lems mentioned in [26], because there is no other public data set in this domain, researchers use it as a benchmark dataset to evaluate their intrusion detection method. NSL-KDD is a data set containing numeric and nonnumeric values; each row of the data set relating to the network traffic, is a pattern. Each pattern consists of 41 attributes [6], that represent like (xp1 , . . . , xp41 ), p = 1, 2, . . ., number of patterns. Before we start using it, we normalized the numerical values of the extracted patterns into numbers in interval [0,1]. In [10] four different schemes of attributes normalization are introduced to preprocess the data for anomaly intrusion detection. As systematical evaluation results show, normalization improves the detection performance and among the introduced schemes, the statistical normalization scheme is the tiptop one for a large dataset. In [7], authors discussed about how to extract fuzzy rules directly from numerical data for the pattern classification. According to our studies and the subjects mentioned in [11] explicitly, we encounter five classes including four main attack classes and a normal class instead of twenty two classes in NSL-KDD data set. Table 3 shows the detailed attacks in four main classes. Below you can find a brief description of these classes: 1) Normal patterns produced by normal and usual behavior of a user such as visiting a web page, streaming a video and so on. 2) Denial of Service (DoS) class contains attacks that by using normal connections and behavior of a user in a massive amount try to down the system. This kind of attacks makes the system unable to service the authorized users. The patterns with back, land, neptune, pod, smurf, teardrop labels classify as DoS attack. Figure 15 illustrates a sample of DoS attack to a target server. 3) Remote to User (R2L) is a class of attacks that exploit by a bug. These attacks make the remote user to access the account of a local user. This class consists of ftp write, guess passwd, imap, multihop, phf, spy, warezclient, warezmaster labels. 4) User to Root (U2R) class uses some vulnerability that makes the user to be able to gain the root access. Buffer overflow, perl, loadmodule, rootkit labels are in U2R class. 5) Probing attack is any kind of effort for information gathering by scanning the target system or network to find its vulnerabilities. These vulnerabilities help the attacker to intrude the system. Ipsweep, nmap, portsweep, satan are the labels of this class. In most IDS, all of 41 existing feature in KDD data set is used to detect the intrusion, while some of them are repetitive and impertinent. These useless features lead to a time consuming detection process means the causes lower performance. In [18] S. Lakhina et al introduced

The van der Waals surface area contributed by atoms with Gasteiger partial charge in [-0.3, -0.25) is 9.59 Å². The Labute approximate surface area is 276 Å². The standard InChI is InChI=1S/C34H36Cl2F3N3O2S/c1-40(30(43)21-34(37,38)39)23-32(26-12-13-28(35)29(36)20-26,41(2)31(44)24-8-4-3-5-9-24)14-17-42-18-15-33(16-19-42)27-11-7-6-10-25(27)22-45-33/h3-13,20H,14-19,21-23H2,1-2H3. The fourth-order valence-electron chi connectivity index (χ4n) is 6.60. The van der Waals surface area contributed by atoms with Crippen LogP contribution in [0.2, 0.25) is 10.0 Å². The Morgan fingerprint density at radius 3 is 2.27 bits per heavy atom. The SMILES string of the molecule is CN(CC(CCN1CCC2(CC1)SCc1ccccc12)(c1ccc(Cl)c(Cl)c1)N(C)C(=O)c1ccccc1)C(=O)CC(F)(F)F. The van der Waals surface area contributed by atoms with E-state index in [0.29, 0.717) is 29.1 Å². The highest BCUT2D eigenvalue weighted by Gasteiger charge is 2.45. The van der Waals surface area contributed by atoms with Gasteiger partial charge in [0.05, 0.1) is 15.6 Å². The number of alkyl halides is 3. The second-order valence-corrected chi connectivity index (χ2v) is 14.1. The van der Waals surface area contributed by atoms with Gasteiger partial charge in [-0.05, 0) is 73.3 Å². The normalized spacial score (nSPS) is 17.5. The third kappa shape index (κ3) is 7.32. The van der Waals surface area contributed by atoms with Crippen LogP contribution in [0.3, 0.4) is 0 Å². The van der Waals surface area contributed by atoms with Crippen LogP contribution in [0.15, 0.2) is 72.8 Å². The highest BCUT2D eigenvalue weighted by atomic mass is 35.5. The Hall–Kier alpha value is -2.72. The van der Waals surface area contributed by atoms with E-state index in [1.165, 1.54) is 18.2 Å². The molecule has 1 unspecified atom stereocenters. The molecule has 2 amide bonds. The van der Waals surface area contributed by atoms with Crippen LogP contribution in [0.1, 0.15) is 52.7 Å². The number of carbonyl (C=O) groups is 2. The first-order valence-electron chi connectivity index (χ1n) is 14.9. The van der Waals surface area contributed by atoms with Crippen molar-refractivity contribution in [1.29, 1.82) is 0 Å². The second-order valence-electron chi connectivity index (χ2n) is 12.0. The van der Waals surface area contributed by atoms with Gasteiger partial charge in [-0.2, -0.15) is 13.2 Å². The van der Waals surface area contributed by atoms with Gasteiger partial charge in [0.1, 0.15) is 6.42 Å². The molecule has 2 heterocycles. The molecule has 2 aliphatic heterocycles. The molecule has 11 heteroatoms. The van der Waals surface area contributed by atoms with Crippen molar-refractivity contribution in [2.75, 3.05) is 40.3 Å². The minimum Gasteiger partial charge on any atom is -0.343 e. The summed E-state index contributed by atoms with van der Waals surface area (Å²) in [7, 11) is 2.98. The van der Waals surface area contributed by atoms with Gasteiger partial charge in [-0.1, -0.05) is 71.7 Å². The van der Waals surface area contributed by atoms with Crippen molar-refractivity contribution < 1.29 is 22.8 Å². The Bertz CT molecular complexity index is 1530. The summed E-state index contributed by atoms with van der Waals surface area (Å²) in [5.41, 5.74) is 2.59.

764

Figure 15: Denial of service attack [3] Table 3: Different type of attacks in KDD dataset [11] Four Main Attack Classes Denial of Service (DoS) Remote to User (R2L) User to Root (U2R) Probing

Twenty two Attack Types Back, land, neptune, pod, smurt, teardrop ftp write, guess passwd, imap, multihop, phf, spy, warezclient, warezmaster Buffer overflow, perl, loadmodule, rootkit Ipsweep, nmap, portsweep, satan

a new hybrid approach called PCANNA (Principal Component Analysis Neural Network Algorithm) for feature reduction. These approaches reduce the time and memory usage for intrusion detection. It should be mentioned that, in our proposed approaches we use the same feature selection method. Before using KDD dataset a set of preprocessing actions should be taken on a dataset to prepare it for use. One of the most important actions is normalization. Although there are some anomaly intrusions detection method that does not normalize the data set before test and train. There are several normalization methods but still discussions on their efficiency exist. In [24] four different schemes of attributes normalization are introduced to preprocess the data for anomaly intrusion detection. As systematical evaluation results show, normalization improves the detection performance and among the introduced schemes, the statistical normalization scheme is the tiptop one for a large dataset. We use this method for normalization in our implementations.

4.2

Parameter Setting

There are several parameters in genetic algorithm such as the population size, the mutation rate, the crossover rate, and so on; that influence on the performance and the result of the algorithm. In this subsection, we are going to introduce them briefly and mention the value that we

International Journal of Network Security, Vol.17, No.6, PP.754-770, Nov. 2015

assign to them in our implementation. • Population Size is one of the important parameters in the genetic algorithm. It says how many individuals are in one generation. If the number of individuals is too few, only a small part of search space is explored and the genetic algorithm has a few possibilities to perform crossover. On the other part, too many individuals, leads the genetic algorithm slow down. We specify 100 rule set that each one contains 20 fuzzy rules as our population.

765